Book: The Dark Unwinding
Author: Sharon Cameron
Source: ARC from colleague
Katharine, a poor relation, is used to doing her aunt’s dirty work for her. Sent off to the country in order to prove her uncle mad so that her aunt (not his wife; his sister-in-law) can gain control of all his lovely money for her spoilt son, she accepts it as another dirty job she has to do in order to keep a roof over her head.
But in the country, she discovers a ramshackle country house, a fascinating and childlike uncle who makes mechanical works of genius, and maybe a home. Something strange is happening to her, however. She’s sleepwalking, hearing things, and nobody will believe her that she isn’t doing any of it on purpose.
Is she going mad?
Book: The Twin’s Daughter
Author: Lauren Baratz-Logsted
Source: purchased from BetterWorldBooks.com
The day she answered the door, Lucy’s life took a sharp right turn. For the person at the door looked exactly like her mother--and yet, was not. It was her mother’s twin sister, Helen. Separated at birth and raised in very different circumstances, Helen wants nothing more than to meet her sister. Lucy's mother, for her part, greets her unexpected sister with apparently open arms. Helen gets adopted into the family, educated, dressed, and presented to society.
As her aunt begins to more and more closely resemble Lucy’s mother, it becomes harder and harder for Lucy to tell them apart. Then tragedy strikes. One of the twins dies, the apparent victim of a murderous housebreaker, and one lives. The living one is Lucy’s mother . . . or is she?
I ran across both these books in a span of about two weeks, and their Gothic nature was a surprise to me. I was expecting The Dark Unwinding to be a steampunk, mostly on the basis of the cover, and The Twin’s Daughter to be a historical mystery.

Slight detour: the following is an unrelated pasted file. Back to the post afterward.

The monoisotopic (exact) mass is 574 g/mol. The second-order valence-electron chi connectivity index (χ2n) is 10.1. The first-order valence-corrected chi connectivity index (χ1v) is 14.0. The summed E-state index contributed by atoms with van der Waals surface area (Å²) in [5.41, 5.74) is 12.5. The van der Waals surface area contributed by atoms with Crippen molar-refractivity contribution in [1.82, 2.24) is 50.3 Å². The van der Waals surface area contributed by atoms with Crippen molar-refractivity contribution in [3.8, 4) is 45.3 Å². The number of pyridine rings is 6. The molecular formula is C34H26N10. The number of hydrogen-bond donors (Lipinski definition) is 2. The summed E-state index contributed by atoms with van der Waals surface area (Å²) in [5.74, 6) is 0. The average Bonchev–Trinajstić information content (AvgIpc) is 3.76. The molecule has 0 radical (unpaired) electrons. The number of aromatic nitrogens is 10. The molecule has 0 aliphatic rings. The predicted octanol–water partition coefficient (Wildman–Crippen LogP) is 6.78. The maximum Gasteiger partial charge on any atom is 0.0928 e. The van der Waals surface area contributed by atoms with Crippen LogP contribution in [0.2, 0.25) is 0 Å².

They both had elements of the genres I first assigned them to. What, then, made them particularly Gothic? I have a little better awareness of this genre and all its tropes after reading Sarah Rees Brennan’s blog, which had a strong focus on Gothic novels leading up the publication of Unspoken, her own updated Gothic. There were all sorts of things, but what it came down to was girls facing down peril alone. She had a very neat post talking about how this reflected girls’ and women’s real positions before they had the right to vote, control their own money, or own property. They really were in peril much of the time, and around the world, many women still are.
Simply to be in peril does not make you a Gothic heroine. You have to be the only one that recognizes or acknowledges it, your concerns are derided or ignored, and you have to fight it on your own. You can have a few allies, but it's really all you, and that's what makes it so compelling.
Both these books drew their power from this girl-against-the-forces-of-evil tension. They weren't perfect novels by any means, but they kept me flipping pages. That is also the great fun of Gothic novels, and why they've been in and out of fashion in popular literature for at least two hundred years.